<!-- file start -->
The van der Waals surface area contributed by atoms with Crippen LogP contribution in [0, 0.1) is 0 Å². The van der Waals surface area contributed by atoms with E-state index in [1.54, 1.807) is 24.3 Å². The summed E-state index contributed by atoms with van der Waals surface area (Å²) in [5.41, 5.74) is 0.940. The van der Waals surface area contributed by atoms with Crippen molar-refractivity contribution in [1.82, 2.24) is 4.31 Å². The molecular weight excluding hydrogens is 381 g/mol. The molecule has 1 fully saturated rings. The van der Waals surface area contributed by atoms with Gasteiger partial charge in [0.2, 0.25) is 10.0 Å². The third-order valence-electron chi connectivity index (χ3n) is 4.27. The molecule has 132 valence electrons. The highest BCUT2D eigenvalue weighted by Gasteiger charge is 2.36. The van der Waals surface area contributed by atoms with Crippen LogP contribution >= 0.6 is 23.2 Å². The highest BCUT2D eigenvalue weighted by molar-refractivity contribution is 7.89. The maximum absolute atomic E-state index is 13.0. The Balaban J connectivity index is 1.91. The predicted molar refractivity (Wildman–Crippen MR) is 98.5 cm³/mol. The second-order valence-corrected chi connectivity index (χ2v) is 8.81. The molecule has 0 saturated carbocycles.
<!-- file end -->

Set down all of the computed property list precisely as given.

The van der Waals surface area contributed by atoms with Crippen LogP contribution in [0, 0.1) is 0 Å². The van der Waals surface area contributed by atoms with E-state index in [1.54, 1.807) is 24.3 Å². The summed E-state index contributed by atoms with van der Waals surface area (Å²) in [5.41, 5.74) is 0.940. The van der Waals surface area contributed by atoms with Crippen molar-refractivity contribution in [1.82, 2.24) is 4.31 Å². The molecular weight excluding hydrogens is 381 g/mol. The molecule has 1 fully saturated rings. The van der Waals surface area contributed by atoms with Gasteiger partial charge in [0.2, 0.25) is 10.0 Å². The third-order valence-electron chi connectivity index (χ3n) is 4.27. The molecule has 132 valence electrons. The highest BCUT2D eigenvalue weighted by Gasteiger charge is 2.36. The van der Waals surface area contributed by atoms with Crippen LogP contribution >= 0.6 is 23.2 Å². The highest BCUT2D eigenvalue weighted by molar-refractivity contribution is 7.89. The maximum absolute atomic E-state index is 13.0. The Balaban J connectivity index is 1.91. The predicted molar refractivity (Wildman–Crippen MR) is 98.5 cm³/mol. The second-order valence-corrected chi connectivity index (χ2v) is 8.81. The molecule has 0 saturated carbocycles.